Chiyo enrolls in a geisha school, formally beginning her training. However, following a failed attempt to escape from the Okiya and flee somewhere else with her sister, Chiyo’s position in the Okiya is reverted to a maid again. She learns that her parents are dead, and her sister has managed to escape. The narrator of the film, a much older version of Chiyo, informs the audience that she never saw her sister again. One day, on a bridge over the River Sunagawa, she encounters Chairman (Ken Watanabe), who, after seeing her crying, buys her a shaved ice cone. The meeting leaves a deep impression on Chiyo. She keeps the handkerchief that he gives her and visits a nearby shrine to pray to the deity for her to become a geisha and meet the Chairman again.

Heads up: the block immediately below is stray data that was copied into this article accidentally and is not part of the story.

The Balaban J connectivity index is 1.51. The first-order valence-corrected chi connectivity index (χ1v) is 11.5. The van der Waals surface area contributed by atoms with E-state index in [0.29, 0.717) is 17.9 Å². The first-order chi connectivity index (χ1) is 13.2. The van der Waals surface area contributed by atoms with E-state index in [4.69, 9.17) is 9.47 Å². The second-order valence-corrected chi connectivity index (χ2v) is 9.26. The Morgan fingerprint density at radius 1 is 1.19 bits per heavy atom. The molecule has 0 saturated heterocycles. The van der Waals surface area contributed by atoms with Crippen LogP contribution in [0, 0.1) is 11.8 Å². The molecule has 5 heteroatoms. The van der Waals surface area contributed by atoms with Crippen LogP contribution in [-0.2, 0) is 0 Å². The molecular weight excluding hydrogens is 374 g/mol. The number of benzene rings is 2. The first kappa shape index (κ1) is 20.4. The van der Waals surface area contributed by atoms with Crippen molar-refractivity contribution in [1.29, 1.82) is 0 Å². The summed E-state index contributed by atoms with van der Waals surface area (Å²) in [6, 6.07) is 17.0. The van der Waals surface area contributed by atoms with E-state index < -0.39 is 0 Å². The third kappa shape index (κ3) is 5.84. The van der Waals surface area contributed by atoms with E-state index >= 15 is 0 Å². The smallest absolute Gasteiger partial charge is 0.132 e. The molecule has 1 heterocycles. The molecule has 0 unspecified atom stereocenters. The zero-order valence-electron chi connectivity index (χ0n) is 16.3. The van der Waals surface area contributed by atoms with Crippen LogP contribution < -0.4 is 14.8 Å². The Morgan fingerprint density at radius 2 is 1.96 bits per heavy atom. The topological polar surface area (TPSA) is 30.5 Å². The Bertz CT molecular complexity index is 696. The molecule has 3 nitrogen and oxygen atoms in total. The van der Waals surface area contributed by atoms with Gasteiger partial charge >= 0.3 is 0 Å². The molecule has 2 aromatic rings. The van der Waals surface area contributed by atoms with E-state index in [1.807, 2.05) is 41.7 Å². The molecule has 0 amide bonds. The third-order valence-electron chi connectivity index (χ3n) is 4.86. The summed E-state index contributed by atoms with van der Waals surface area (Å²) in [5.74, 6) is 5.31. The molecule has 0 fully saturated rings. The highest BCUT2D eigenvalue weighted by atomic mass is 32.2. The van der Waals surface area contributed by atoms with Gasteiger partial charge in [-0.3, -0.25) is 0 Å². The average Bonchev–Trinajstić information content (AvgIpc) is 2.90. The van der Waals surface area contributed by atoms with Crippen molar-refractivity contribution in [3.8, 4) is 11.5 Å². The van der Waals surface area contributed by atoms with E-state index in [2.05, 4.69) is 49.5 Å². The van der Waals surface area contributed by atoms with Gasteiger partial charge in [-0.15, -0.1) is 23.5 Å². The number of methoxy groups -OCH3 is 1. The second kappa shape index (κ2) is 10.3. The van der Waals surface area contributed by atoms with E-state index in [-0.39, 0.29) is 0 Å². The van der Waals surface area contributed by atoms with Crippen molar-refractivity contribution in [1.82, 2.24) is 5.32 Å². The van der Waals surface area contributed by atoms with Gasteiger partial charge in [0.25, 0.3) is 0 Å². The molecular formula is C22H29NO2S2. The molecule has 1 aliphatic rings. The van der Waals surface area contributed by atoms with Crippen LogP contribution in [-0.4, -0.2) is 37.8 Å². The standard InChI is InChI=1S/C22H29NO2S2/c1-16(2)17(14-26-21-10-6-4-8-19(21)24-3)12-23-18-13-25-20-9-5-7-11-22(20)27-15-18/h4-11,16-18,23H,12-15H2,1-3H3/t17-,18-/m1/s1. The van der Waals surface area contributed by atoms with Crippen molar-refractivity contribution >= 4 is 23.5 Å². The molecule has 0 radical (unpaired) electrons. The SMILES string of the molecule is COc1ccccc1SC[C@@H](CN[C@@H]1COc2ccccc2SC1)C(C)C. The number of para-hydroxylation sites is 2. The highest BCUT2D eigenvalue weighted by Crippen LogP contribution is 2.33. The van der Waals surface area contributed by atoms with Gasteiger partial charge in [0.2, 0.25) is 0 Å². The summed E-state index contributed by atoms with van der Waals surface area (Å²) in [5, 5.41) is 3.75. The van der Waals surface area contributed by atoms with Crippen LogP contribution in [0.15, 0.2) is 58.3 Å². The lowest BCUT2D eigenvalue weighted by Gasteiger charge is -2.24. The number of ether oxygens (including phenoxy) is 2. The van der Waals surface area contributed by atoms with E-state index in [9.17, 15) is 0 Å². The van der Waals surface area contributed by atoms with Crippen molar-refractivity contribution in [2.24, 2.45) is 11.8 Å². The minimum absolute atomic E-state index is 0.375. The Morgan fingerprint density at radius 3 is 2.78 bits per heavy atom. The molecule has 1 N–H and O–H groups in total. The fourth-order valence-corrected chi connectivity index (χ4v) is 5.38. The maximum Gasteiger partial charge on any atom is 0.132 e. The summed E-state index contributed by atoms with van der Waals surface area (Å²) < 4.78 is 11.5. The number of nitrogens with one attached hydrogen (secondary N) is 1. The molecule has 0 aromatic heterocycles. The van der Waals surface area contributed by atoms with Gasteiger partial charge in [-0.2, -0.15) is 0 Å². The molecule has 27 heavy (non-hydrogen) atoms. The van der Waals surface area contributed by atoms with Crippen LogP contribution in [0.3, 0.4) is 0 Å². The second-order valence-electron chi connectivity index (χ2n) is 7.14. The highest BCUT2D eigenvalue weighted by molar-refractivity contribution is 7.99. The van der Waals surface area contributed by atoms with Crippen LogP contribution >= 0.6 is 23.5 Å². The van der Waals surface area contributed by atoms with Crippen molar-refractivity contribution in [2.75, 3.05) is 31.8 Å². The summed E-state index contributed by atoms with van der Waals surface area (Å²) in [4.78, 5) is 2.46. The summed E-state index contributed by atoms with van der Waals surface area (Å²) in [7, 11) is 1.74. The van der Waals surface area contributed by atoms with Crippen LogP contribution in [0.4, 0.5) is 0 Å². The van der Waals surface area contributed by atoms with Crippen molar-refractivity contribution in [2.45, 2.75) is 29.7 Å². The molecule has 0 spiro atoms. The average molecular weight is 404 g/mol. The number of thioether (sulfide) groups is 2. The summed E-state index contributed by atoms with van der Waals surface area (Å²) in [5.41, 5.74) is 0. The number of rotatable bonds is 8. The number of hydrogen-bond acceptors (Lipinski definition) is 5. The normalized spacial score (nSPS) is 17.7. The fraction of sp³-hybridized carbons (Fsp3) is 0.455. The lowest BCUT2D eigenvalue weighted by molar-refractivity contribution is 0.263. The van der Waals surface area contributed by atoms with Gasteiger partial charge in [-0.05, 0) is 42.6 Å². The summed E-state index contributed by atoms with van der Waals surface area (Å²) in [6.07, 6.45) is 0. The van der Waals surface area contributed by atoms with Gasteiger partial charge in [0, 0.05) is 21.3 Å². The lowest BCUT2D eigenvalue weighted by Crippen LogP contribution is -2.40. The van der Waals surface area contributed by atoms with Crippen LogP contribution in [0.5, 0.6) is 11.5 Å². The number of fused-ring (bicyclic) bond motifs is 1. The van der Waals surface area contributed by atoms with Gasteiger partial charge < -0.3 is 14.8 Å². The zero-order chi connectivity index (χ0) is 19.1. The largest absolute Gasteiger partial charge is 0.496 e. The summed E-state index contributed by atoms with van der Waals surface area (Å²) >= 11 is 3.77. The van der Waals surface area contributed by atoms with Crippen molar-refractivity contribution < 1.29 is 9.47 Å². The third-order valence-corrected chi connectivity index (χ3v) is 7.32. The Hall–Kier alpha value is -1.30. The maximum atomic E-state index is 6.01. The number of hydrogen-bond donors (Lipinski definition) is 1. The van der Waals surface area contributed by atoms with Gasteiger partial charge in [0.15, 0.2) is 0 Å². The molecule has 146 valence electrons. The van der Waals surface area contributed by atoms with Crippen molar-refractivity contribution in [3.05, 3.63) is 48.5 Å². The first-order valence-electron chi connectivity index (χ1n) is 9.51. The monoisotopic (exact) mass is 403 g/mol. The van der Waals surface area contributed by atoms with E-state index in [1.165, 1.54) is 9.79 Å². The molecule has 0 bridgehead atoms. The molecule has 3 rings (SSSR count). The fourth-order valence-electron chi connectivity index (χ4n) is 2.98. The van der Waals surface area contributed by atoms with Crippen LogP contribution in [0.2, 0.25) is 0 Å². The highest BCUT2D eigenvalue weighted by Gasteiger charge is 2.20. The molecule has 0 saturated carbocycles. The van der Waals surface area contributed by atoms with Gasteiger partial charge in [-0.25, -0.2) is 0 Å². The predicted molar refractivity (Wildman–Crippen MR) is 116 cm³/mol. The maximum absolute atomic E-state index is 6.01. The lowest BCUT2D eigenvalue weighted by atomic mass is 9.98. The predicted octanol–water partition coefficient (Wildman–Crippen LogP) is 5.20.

When Chiyo is 15, the other prominent geisha of Kyoto, Mameha (Michelle Yeoh), visits the Nitta Okiya to ask Mother to let her train Chiyo in the geisha arts. Chiyo subsequently becomes a maiko, a geisha in training, and receives a new name, Sayuri. Meanwhile, Hatsumomo has taken Pumpkin under her wing. Eventually, Sayuri becomes the most famous geisha in Kyoto, outshining both Mameha and Hatsumomo. As Mameha has been hoping for, Mother subsequently chooses Sayuri over Pumpkin as her successor. That night, Hatsumomo nearly burns down the Okiya, which results in her departure.
Then World War II arrives, and a significant number of the geisha are taken to the cities which can potentially get bombed. The Chairman and his friend Nobu (Kōji Yakusho) ensure Sayuri’s safety by sending her to the countryside. She spends several years there, working for a kimono maker. After the war, Nobu comes seeking Sayuri’s help for both him and the Chairman. Realizing that fate has brought her an opportunity to see the Chairman again, Sayuri accepts.
Memoirs of a Geisha Ending: Do Sayuri and the Chairman End up Together?